The Arabic and Judaeo-Arabic manuscript fragments of the Cambridge Genizah Collections, which provide remarkable insights into the everyday lives of the Jews of Arab lands a thousand years ago, are gradually being revealed by researchers as one of their most prized gems.
A volume has just been published by Cambridge University Press which represents the first part of a project to classify and describe the Arabic portion of these Collections, based on worldwide expertise in Jewish and Arabic literature.
The subject matter of the 7,891 fragments described in the volume includes important literary material, as well as documentary sources. In addition to Jewish and Muslim treatises, there are brief descriptions of private and business letters, legal and administrative documents, merchant accounts and school exercise-books.
The detailed introduction, by Meira Polliack, will interest Arabists, Hebraists, historians, linguists, medievalists, and scholars of religion and literature. Extensive indexes and bibliography, covering sixty-six pages, provide easy access to the rich subject matter, and to the many medieval authors, both Jewish and Arab, whose works have been identified in the volume, often for the first time.
The volume, entitled Arabic and Judaeo-Arabic Manuscripts in the Cambridge Genizah Collections: Arabic Old Series (T-S Ar.1a - 54), was compiled by Colin F. Baker and Meira Polliack, both of whom were researchers in the Unit.
Dr Polliack is now a senior lecturer in the Bible department at Tel Aviv University, and Dr Baker is head of the Arabic section of the British Library. Shulie Reif was responsible for compiling the indexes.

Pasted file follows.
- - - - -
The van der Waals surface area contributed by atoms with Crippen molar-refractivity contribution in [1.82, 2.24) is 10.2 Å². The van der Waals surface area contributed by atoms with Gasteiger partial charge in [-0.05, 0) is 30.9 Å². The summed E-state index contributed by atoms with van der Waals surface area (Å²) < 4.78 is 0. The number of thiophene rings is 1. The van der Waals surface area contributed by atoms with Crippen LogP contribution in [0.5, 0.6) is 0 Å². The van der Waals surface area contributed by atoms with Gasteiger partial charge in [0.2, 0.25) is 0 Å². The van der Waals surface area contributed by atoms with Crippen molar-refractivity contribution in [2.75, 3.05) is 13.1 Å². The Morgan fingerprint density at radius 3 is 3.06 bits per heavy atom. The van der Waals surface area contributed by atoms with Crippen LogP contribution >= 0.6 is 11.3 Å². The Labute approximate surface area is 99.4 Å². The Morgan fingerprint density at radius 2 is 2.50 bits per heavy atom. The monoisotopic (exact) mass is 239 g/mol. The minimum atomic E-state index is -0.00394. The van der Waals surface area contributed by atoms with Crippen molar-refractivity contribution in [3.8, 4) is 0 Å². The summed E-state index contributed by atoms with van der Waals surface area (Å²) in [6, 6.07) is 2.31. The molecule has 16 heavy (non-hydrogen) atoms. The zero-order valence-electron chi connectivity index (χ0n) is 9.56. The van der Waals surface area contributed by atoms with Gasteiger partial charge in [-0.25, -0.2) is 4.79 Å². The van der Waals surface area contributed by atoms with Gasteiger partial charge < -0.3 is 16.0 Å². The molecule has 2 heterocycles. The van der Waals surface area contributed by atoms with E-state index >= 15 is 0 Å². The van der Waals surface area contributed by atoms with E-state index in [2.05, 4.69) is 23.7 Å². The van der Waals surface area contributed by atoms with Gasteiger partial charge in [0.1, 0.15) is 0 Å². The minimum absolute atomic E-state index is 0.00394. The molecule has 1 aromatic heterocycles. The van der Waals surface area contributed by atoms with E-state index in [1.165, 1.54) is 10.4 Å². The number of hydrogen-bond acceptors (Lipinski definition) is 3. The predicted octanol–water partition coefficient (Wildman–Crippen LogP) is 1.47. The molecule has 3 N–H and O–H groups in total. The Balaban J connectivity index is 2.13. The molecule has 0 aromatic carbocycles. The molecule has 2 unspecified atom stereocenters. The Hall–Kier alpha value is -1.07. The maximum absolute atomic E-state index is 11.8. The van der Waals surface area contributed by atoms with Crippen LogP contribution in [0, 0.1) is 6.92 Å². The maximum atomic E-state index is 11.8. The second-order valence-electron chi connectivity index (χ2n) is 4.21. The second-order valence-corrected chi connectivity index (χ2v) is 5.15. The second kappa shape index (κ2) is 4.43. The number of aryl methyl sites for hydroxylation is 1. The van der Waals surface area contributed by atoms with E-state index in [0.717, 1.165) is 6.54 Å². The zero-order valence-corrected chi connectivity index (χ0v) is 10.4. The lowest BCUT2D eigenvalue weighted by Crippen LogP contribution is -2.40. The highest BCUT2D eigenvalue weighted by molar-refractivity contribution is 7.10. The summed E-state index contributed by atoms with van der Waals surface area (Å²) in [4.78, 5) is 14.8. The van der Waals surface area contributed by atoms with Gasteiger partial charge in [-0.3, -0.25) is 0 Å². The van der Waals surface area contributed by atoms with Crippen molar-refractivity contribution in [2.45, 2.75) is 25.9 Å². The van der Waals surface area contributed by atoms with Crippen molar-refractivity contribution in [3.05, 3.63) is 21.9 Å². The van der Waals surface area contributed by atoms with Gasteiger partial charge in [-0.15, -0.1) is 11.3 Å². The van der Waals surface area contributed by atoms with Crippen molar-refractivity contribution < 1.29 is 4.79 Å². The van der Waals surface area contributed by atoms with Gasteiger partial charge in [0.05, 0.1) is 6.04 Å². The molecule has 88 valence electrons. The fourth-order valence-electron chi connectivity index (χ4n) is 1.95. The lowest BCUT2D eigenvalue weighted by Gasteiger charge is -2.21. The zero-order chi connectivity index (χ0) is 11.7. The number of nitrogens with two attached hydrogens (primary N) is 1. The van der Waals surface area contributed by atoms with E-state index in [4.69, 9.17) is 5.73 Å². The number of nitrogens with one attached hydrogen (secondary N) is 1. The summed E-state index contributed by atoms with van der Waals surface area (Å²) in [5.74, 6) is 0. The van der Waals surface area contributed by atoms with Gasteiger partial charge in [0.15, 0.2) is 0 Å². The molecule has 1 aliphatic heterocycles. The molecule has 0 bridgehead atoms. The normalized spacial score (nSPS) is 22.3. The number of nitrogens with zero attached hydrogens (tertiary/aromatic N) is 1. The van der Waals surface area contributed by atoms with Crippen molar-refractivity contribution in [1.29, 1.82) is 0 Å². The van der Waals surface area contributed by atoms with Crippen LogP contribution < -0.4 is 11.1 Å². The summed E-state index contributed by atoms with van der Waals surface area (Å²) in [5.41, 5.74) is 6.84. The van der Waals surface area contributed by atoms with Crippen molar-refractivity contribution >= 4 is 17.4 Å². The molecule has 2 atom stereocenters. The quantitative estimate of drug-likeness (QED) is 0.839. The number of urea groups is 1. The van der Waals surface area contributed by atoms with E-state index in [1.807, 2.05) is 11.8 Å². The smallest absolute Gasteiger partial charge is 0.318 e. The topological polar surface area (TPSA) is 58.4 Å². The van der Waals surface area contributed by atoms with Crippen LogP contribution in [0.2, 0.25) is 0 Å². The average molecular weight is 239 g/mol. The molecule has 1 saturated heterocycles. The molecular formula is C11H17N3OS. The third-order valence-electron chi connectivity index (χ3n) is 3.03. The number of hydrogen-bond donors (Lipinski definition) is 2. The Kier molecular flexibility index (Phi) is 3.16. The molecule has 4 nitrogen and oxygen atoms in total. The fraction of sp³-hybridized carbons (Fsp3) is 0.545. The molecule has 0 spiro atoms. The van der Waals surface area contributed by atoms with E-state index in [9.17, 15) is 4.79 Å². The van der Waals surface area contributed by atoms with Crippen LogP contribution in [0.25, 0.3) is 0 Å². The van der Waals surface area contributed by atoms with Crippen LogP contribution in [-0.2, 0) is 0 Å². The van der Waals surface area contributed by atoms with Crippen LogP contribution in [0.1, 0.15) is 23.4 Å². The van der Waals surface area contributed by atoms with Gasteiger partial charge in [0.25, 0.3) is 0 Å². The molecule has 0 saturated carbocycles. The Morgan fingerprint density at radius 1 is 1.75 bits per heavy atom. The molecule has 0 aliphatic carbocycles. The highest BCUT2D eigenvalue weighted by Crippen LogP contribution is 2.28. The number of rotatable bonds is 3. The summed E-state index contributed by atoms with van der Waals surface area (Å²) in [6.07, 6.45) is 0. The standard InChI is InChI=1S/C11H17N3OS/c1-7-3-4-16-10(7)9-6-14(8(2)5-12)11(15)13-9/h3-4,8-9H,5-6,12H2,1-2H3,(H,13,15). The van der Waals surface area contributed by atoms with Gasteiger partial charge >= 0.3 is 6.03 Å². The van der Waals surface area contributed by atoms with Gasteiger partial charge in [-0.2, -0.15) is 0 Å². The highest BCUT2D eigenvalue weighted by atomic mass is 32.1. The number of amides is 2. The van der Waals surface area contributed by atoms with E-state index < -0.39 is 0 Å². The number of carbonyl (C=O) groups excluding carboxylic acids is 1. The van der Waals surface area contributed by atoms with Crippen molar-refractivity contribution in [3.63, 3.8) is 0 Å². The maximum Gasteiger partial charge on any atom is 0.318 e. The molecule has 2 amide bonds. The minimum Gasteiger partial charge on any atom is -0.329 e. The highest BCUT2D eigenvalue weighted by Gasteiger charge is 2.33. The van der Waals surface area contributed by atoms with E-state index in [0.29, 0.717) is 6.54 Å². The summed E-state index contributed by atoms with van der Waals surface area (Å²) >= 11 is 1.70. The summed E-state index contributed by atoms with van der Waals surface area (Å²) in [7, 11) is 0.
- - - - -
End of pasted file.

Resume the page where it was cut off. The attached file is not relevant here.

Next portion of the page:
The volume appears as No. 12 in the "Genizah Series"; which is published by Cambridge University Press for Cambridge University Library, and the general editor of which is Professor Stefan Reif. The ISBN is 0 521 79280 0.
Prince El-Hassan bin Talal (right) and Professor Stefan Reif discuss a Genizah document as Dr Edward Kessler looks on
Jordanian prince at Genizah display
His Royal Highness Prince El-Hassan bin Talal of the Hashemite Kingdom of Jordan, together with a number of his friends and colleagues, visited the Unit during a day spent at Cambridge under the auspices of the Centre for Jewish-Christian Relations, directed by Dr Edward Kessler.
A special exhibition of Genizah and Islamic materials was mounted and Prince El-Hassan signed the Visitor's Book. He wrote: "With many thanks and my sincere appreciation of the lucid explanation of our common heritage. I thank you all for this splendid presentation in these days when we are in such need of understanding and mutual tolerance between nations.";
Other distinguished guests who recently visited the Unit were Dr Peggy K. Pearlstein, from the Hebraic Section of the Library of Congress in Washington, D.C.; Professor Mina Weinstein-Evron, great-granddaughter of Solomon Schechter's twin brother, Sholem; Mr Saul and Mrs Mira Koschitzky, of the Israel Koschitzky Family Charitable Trust; Rev. Justin J. Taylor and Dr Kevin McCaffrey, from the Ecole Biblique in Jerusalem; Rabbi Joshua Haberman, of the Washington Foundation for Jewish Studies; and Professor Benjamin Ish-Shalom, Rector of the Bet Morasha Academic Centre for Jewish Studies and Leadership in Jerusalem.
Groups also came from the International Conference for Postgraduate Students in Jewish Studies, Cambridge University Jewish Society, the Spiro Ark at Middlesex University, and Northwood United Synagogue.